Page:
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This word from the anonymous New York Times op-ed may prove Mike Pence wrote it

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Mike Pence pointing

As the media world (and the White House) scrambles to figure out the identity of the anonymous senior Trump administration official who wrote a scathing New York Times op-ed rebuking the president, one producer thinks he may have figured it out.

Panoply audio producer Dan Bloom tweeted that the use of the word “lodestar” to laud the late John McCain not only ruled out people like Stephen Miller — it also stuck out because he’d heard it before.

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“‘Lodestar’ just seems like an unusual word to use in general, not to mention in an op-ed that’s going to be widely read,” Bloom wrote. He added that he researched whether White House chief of staff John Kelly and Defense Secretary James Mattis had ever used it, but it doesn’t appear that they had.

He then ran across the word in a speech Vice President Mike Pence made to the United Nations in 2017, saying that the NGO “must again be our lodestar, our ideal, and our aspiration.”

The term came up again two months later at a dinner, Bloom noted.

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Pence used it again in February 2018, the producer wrote — but he also was documented using it in 2011 as well.

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In subsequent tweets, Bloom noted that it couldn’t simply be attributed to Pence’s speechwriter Stephen Ford because he began working for the vice president in 2001, but the first usage that anyone had found was in 2001.

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“The Times piece begins with a disclaimer that describes the author as: ‘a senior official in the Trump administration whose identity is known to us and whose job would be jeopardized by its disclosure,'” Bloom wrote. “Pence is basically the only WH employee that cannot be fired, but as [I] read it, the language ‘job would be jeopardized’ is rather broad.”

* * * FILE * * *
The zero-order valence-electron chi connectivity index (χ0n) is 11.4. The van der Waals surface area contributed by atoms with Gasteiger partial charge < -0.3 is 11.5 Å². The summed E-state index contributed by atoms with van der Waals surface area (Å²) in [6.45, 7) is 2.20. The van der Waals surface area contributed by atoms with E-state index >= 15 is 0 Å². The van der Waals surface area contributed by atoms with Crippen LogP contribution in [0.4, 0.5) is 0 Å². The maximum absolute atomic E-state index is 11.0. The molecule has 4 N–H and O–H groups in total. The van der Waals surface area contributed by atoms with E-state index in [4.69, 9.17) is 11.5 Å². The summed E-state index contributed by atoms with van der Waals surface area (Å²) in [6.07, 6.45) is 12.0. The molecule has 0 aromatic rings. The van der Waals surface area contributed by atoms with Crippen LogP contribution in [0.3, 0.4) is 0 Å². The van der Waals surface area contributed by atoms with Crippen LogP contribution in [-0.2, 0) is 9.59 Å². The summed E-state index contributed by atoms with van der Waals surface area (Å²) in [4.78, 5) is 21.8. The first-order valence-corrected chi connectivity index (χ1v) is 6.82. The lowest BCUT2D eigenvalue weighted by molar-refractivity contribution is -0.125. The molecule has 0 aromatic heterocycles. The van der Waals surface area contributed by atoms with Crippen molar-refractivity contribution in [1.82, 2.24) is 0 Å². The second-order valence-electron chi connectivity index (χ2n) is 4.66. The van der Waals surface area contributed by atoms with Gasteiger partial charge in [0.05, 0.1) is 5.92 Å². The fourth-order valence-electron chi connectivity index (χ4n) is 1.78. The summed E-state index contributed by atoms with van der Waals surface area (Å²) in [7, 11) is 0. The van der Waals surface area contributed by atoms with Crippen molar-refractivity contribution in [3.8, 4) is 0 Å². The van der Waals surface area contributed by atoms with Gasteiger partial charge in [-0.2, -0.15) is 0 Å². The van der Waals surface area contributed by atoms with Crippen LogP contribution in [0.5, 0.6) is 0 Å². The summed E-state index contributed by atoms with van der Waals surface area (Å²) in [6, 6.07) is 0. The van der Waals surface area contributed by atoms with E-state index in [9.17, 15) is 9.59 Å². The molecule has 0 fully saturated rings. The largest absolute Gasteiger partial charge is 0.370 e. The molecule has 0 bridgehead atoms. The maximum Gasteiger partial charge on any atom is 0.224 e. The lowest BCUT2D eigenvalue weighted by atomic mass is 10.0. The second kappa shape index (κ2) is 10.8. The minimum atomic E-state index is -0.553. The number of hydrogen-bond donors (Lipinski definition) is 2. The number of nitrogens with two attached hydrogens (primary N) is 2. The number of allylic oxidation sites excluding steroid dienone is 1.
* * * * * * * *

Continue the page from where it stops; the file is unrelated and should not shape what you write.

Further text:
“Even if Vice President Mike Pence can’t be fired, if this were to go public, Pence’s influence and effectiveness would certainly be jeopardized,” he added.

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“I could be totally wrong,” Bloom acknowledged, adding that his is a “speculative, unconfirmed theory” that is “based on words that came out of Vice President Mike Pence’s mouth.”

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SNL imagines Alan Dershowitz and Mitt Romney in hell during impeachment trial sketch

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NBC's "Saturday Night Live"

The skit began with Sen. Susan Collins (R-ME) meeting with Sen. Mitch McConnell (R-KY) about impeachment.

They were then joined by Alan Dershowitz, who spoke of his previous clients, Jeff Epstein, O.J. Simpson and Claus von Bülow.

But Dershowitz suffered a heart attack and met the devil in hell, where he was reunited with Epstein.

McConnell then showed up and thanked the devil for teaching him "that thing with Merrick Garland."

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CNN’s Don Lemon collapses on his desk in laugher as guests Rick Wilson and Wajahat Ali dunk on Trump

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CNN anchor Don Lemon was infected with a case of the giggles Saturday night while discussing Secretary of State Mike Pompeo.

Lemon was joined by two hilarious guests, New York Times contributing op-ed writer Wajahat Ali and Rick Wilson, the author of the bestselling 2018 book Everything Trump Touches Dies: A Republican Strategist Gets Real About the Worst President Ever and the new book Running Against the Devil: A Plot to Save America from Trump -- and Democrats from Themselves.

The three were discussing Secretary of State Mike Pompeo’s interview with “All Things Considered” host Mary Louise Kelly, where he reportedly demanded she point to Ukraine on a blank map.

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2020 Election

Amy Klobuchar wins endorsement in first in the nation primary from the New Hampshire Union Leader newspaper

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Sen. Amy Klobuchar (D-MN) received a big endorsement on Saturday evening when her 2020 bid was endorsed by the New Hampshire Union Leader newspaper.

"If there is to be any realistic challenge to Trump in November, the Democratic nominee needs to have a proven and substantial record of accomplishment across party lines, an ability to unite rather than divide, and the strength and stamina to go toe-to-toe with the Tweeter-in-Chief," the newspaper wrote. "That would be U.S. Sen. Amy Klobuchar of Minnesota. She is sharp and witty, with a commanding understanding of both history and the inner workings of Capitol Hill."

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